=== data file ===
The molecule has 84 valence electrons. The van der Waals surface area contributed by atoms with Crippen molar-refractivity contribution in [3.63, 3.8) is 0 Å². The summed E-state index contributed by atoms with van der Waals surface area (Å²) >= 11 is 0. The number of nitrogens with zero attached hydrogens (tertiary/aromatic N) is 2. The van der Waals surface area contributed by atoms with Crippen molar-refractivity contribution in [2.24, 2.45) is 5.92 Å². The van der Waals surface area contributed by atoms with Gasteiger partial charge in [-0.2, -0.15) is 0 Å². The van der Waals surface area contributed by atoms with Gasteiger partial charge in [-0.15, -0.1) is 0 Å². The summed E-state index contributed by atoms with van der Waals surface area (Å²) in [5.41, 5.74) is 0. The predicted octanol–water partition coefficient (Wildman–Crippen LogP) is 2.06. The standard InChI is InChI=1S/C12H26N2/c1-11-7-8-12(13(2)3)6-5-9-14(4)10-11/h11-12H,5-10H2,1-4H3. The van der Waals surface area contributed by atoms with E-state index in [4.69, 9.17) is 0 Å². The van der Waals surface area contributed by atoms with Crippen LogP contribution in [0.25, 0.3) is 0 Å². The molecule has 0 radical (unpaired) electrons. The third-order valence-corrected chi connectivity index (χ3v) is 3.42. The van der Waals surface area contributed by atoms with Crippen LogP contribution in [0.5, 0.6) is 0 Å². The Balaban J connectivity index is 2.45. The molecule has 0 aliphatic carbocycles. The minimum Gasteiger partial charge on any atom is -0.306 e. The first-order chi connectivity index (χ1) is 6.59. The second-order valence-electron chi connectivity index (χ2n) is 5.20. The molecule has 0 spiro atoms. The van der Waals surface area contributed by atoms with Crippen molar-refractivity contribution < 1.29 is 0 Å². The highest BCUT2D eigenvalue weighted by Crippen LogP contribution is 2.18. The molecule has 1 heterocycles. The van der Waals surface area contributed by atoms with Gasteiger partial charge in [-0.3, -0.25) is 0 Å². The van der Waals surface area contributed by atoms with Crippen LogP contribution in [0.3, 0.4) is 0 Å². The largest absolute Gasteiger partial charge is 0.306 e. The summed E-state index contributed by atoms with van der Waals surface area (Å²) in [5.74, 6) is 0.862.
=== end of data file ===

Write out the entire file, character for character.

The molecule has 84 valence electrons. The van der Waals surface area contributed by atoms with Crippen molar-refractivity contribution in [3.63, 3.8) is 0 Å². The summed E-state index contributed by atoms with van der Waals surface area (Å²) >= 11 is 0. The number of nitrogens with zero attached hydrogens (tertiary/aromatic N) is 2. The van der Waals surface area contributed by atoms with Crippen molar-refractivity contribution in [2.24, 2.45) is 5.92 Å². The van der Waals surface area contributed by atoms with Gasteiger partial charge in [-0.2, -0.15) is 0 Å². The van der Waals surface area contributed by atoms with Gasteiger partial charge in [-0.15, -0.1) is 0 Å². The summed E-state index contributed by atoms with van der Waals surface area (Å²) in [5.41, 5.74) is 0. The predicted octanol–water partition coefficient (Wildman–Crippen LogP) is 2.06. The standard InChI is InChI=1S/C12H26N2/c1-11-7-8-12(13(2)3)6-5-9-14(4)10-11/h11-12H,5-10H2,1-4H3. The van der Waals surface area contributed by atoms with E-state index in [4.69, 9.17) is 0 Å². The van der Waals surface area contributed by atoms with Crippen LogP contribution in [0.25, 0.3) is 0 Å². The molecule has 0 radical (unpaired) electrons. The third-order valence-corrected chi connectivity index (χ3v) is 3.42. The van der Waals surface area contributed by atoms with Crippen LogP contribution in [0.5, 0.6) is 0 Å². The Balaban J connectivity index is 2.45. The molecule has 0 aliphatic carbocycles. The minimum Gasteiger partial charge on any atom is -0.306 e. The first-order chi connectivity index (χ1) is 6.59. The second-order valence-electron chi connectivity index (χ2n) is 5.20. The molecule has 0 spiro atoms. The van der Waals surface area contributed by atoms with Crippen molar-refractivity contribution < 1.29 is 0 Å². The highest BCUT2D eigenvalue weighted by Crippen LogP contribution is 2.18. The molecule has 1 heterocycles. The van der Waals surface area contributed by atoms with Gasteiger partial charge in [-0.3, -0.25) is 0 Å². The van der Waals surface area contributed by atoms with Crippen LogP contribution in [0.3, 0.4) is 0 Å². The largest absolute Gasteiger partial charge is 0.306 e. The summed E-state index contributed by atoms with van der Waals surface area (Å²) in [5.74, 6) is 0.862.